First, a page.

Friday, May 16, 2003

Lost Leatherspaces

(Leather Life column published in Lavender Magazine, Issue #208, May 16, 2003)

When I think of all the famous and fabled places of leather’s days gone by, and I realize that I will never (or never again) be able to experience them, it makes me a little sad. This was brought home to me quite vividly on a recent trip to New York City. My host (and former partner) Ken Binder, who moved to New York several years ago, pointed out to me that the leather scene in New York City, at least for gay males, is in a period of either decline (pessimistic view) or transition (optimistic view).

Much of New York’s leather scene has historically been in and around the notorious (and appropriately named) “meat-packing district,” which was the area south of 14th St. between 9th Ave. and the West Side Highway (now renamed the Joe DiMaggio Highway). The docks and piers that used to be cruising grounds have long been cleaned up, and the truck trailers that served as sex shelters haven’t been there for years. Fabled leatherspaces including The Anvil, The Mineshaft, The Ramrod and The Toilet (yes, it really existed) closed their doors long ago.

Until recently the meat-packing district still was home to several leather venues—but now all but one of these are gone, too. The Eagle and The Spike closed in 2000 (after 30 and 20 years, respectively). That left only Johnny-come-lately LURE (an acronym which stood for Leather/Uniform/Rubber/Etc.). But in April LURE also closed its doors after nine years of operation.

Recently, The Eagle reopened under new management a few blocks from its former location, making it currently the only leather bar in the area.

J’s Hangout, which recently closed, used to host a variety of sex parties; some of the parties have moved and some have disappeared with J’s. Neighboring establishments Hellfire Club and Manhole were forced out by their landlord, according to “Peter Boots’ Gay SM Leather Fetish Guide to New York City” ( Wallyworld, another sex-party venue, disappeared with the death in 1999 of local party impresario Wally Wallace, who was also associated with both The Mineshaft and later LURE. The meat-packing district has gotten so squeaky clean that, in Binder’s words, “Even the tranny hookers are gone!”

What happened? Until recently the answer was often politics, most recently in the guise of former mayor Rudy Giuliani’s efforts to “clean up” (his words) or “sanitize” and “Disney-ize” (some other peoples’ words) New York City by tightening and enforcing regulations on sex-related businesses.

Fighting political battles is tough enough, but it’s almost impossible for leather to win economic battles, and money is what was at the root of the most recent round of closings. As one of the last remaining “ungentrified” areas on Manhattan, the real estate in the meat-packing district became too valuable. Buildings that used to house bars, dungeons and playspaces are now home to upscale restaurants, clothing shops and art galleries. Millions of dollars are being spent to turn the meat-packing district into the next Tribeca, which itself was the next Soho.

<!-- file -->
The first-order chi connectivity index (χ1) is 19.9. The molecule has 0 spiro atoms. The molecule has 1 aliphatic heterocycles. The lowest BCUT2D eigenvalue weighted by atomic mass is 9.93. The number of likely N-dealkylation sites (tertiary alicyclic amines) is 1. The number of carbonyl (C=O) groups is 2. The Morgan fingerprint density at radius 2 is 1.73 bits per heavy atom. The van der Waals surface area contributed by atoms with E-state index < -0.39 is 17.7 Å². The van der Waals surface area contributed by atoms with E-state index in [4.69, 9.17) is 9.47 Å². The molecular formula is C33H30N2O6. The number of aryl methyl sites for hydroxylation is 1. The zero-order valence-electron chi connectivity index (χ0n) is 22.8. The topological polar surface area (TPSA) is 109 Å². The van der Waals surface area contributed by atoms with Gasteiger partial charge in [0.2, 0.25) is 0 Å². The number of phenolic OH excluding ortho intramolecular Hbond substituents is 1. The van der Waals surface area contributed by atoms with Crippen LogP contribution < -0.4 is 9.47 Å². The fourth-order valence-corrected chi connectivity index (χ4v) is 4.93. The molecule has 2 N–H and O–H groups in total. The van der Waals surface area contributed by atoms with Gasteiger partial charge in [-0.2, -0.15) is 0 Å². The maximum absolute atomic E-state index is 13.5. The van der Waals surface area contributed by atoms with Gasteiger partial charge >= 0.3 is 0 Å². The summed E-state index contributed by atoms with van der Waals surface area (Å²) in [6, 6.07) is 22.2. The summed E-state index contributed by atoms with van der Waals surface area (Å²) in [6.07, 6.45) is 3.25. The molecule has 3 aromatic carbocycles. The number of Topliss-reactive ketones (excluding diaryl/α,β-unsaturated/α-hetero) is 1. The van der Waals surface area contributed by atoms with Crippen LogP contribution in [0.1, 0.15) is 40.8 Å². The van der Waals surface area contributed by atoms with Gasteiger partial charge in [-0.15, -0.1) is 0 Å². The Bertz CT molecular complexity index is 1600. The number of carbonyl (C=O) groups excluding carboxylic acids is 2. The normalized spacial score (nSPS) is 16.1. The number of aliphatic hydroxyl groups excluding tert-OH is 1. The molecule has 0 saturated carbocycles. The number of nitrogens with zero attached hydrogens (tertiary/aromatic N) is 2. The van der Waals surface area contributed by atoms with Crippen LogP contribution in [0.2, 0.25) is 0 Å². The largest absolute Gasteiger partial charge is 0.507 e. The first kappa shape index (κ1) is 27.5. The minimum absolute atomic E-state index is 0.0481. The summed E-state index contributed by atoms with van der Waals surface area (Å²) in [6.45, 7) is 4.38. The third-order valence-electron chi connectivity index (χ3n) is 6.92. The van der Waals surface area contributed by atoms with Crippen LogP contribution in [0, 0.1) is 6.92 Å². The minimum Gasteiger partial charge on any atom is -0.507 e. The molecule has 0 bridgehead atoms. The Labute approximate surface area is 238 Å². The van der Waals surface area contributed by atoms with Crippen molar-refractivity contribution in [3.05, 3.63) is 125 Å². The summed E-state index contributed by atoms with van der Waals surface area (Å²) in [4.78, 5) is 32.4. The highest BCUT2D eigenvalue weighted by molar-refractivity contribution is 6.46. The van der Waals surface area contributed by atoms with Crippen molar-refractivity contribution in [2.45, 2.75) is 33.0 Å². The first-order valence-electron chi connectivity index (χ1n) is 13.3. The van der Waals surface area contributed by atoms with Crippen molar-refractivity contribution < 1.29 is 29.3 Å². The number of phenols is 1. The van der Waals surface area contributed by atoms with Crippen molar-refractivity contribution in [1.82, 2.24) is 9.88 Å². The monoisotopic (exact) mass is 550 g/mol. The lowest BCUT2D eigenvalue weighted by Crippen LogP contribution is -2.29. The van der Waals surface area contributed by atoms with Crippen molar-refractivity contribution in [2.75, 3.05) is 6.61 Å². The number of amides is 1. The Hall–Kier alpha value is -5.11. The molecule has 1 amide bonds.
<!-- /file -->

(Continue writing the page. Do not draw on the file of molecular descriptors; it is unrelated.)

New York, like any major city, is constantly changing, but Binder is one of many who aren’t sure they like these most recent changes: “Even if I didn’t spend a lot of time at LURE or J’s Hangout, those kinds of places were one of the reasons I moved to New York. I was just glad to know those places were there—and now that they won’t be there, I’ll miss them.”

It’s not just New York’s leather scene that has been changing lately. Christopher Street, the epicenter of the Stonewall uprising that gave birth to modern gay culture, is no longer the gay mecca it once was. The Leatherman store is still there, but many of the other gay shops have closed. After dark, Christopher Street isn’t even a terribly safe area anymore, according to Binder: “On weekend evenings, young street thugs come in on the PATH trains from Jersey and take over.”

The gay life that used to be on Christopher Street moved north to Chelsea (between 14th and 34th Streets around 7th and 8th Avenues), a neighborhood that then went from rough and raw to buffed and beautiful with the influx of the city’s most gorgeous gay men. But now even that neighborhood is changing. Binder, who lives in Chelsea, says his condo building was until recently entirely gay-owned, “but all the recent sales of apartments in my building, apartments that were bought and fixed up by gay men, have been to straight couples who are pregnant.” I asked him where he thought the next gay neighborhood in New York would be, and he told me that the general feeling among gay New Yorkers is that there might not be one: “Maybe the concept has outlived its usefulness. As we become more accepted and integrated into the fabric of society, that’s what happens—there’s less need for a gay ghetto or enclave.”

These kinds of things are not unique to New York, of course. On San Francisco’s Castro Street, which has long been one of the most visible gay neighborhoods in the world, area residents must share the sidewalks with gawking tour groups. Many leatherfolk moved from the Castro to the South of Market area in the early 1990s only to have that neighborhood then stolen from them by the dot-com crowd—who later slunk out of town once the dot-com craze bombed.

By way of postscript: The unfortunate fact is that nothing lasts forever, and I will never be able to visit legendary places like The Catacombs in San Francisco or The Gold Coast (in any of its incarnations) in Chicago. But we can all be thankful that leather historians at The Leather Archives & Museum (<>) and elsewhere have made it a mission to collect and preserve memorabilia and pictures and stories of these wonderful vanished places.

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